unique and they define your competitive advantage. Marketing managers must conduct competitive analysis research to better understand their competitors and substitutes. The questions below can help to clarify the key PoDs for your brand:

• What special capabilities, awards, accolades, or expertise set you apart?

• Are you faster / cheaper / smarter / better?

• Are you the most luxurious or the most exclusive?

• Is your service better? Are you the most reliable?

• Are you the most available in multiple distribution channels? The Value Proposition It is incumbent on marketers to truly understand the values that their customers and target audience hold dear. In previous weeks, we learned about the customer’s worldview. Those worldviews are driven by the customers’ underlying values and beliefs. These are deeply rooted ethical traits which have a significant effect on their purchasing decisions. Understanding customers’ values can help you uncover possible connections between your customer and your offering, so you can develop marketing messages that meets their needs and wants. A Value Proposition is a succinct paragraph that summarizes the value your product or service provides to the customer and why customers should buy your offering. Your Value Proposition should describe how your product (or service) solves or addresses the customers’ problems, what benefits customers will achieve, and why they should buy from you instead of your competitors. It should be expressed in terms of “what’s in it for the customer.” Defining your terms and aligning messages with customer values and beliefs can help identify a clear connection between your target audience and your brand. Customers often develop a relationship with a particular brand that forms the basis for the loyalty and advocacy that digital marketers seek. The key to selling a particular brand to the target market is the ability to deliver a brand with discernable, relevant, unique qualities that solve the consumer’s problem more effectively than

JWI 518: Marketing in a Global Environment Week 3 Lecture Notes

© Strayer University. All Rights Reserved. This document contains Strayer University confidential and proprietary information and may not be copied, further distributed, or otherwise disclosed, in whole or in part, without the expressed written permission of Strayer University. JWI 518 – Lecture Notes (1204) Page 6 of 6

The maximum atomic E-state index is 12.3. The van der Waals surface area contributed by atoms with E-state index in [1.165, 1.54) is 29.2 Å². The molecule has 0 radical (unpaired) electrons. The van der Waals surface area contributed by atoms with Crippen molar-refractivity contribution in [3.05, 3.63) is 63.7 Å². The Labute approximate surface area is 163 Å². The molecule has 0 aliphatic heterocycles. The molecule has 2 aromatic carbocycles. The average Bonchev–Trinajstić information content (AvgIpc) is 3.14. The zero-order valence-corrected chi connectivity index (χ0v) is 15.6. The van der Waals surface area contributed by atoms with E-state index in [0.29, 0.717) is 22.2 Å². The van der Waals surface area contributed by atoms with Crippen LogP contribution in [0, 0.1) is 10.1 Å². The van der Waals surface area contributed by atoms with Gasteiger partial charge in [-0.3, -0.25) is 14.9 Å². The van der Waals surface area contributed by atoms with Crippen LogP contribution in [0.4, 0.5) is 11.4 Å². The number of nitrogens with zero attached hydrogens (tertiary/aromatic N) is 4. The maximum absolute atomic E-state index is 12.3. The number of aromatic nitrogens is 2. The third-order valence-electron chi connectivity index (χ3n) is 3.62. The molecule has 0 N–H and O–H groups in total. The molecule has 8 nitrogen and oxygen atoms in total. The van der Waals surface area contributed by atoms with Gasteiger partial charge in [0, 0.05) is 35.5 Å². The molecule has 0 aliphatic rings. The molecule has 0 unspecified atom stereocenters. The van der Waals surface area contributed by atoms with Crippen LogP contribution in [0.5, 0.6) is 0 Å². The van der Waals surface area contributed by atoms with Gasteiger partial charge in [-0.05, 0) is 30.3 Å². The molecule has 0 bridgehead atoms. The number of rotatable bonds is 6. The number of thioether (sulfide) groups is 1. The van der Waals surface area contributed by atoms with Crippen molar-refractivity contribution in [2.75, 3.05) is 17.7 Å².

another brand. And once those tangible features of a brand have been designed, tested and proven to be appealing and to perform the task needed, marketing executives seek to craft and tell a compelling story to the consumer and the retail or wholesale buyer that captures their imaginations and entices them to try and buy the branded product, service, program or event. The Role of The CMO The Chief Marketing Officer (CMO) is responsible for taking the company’s strategy and applying it to new products and services offered by the company, while balancing the marketing promotions and outreach activities across traditional and new digital channels. A Chief Marketing Office is ultimately responsible for creating the story to build market share, increase revenue, and support or redefine a company’s brand image. CMOs oversee the entire marketing department, which typically consists of departments such as Marketing Insights, Data Analytics, Product Marketing, Campaign Marketing, Channel Marketing, Digital Marketing, Content Marketing, Event Marketing, and Marketing Operations. Looking Ahead In this lecture, we reviewed some marketing fundamentals. We explored what a market is and how to size it for a particular product, service or category. We learned how successful marketers use market research to help them segment the market, identify their target audience, and position their products and services. We discussed the role that the Chief Marketing Officer plays in a company and examined their leadership responsibilities. In the next lecture we will review the differences between traditional and digital marketing and examine the implications of the online business environment for marketers. We will examine the traditional marketing mix and digital marketing tactics. You will learn how marketers strategize to achieve the right mix of traditional and digital marketing tactics, deployed in the right places to the right target audiences, so as to optimize the way customers and prospects interact with their company’s brand.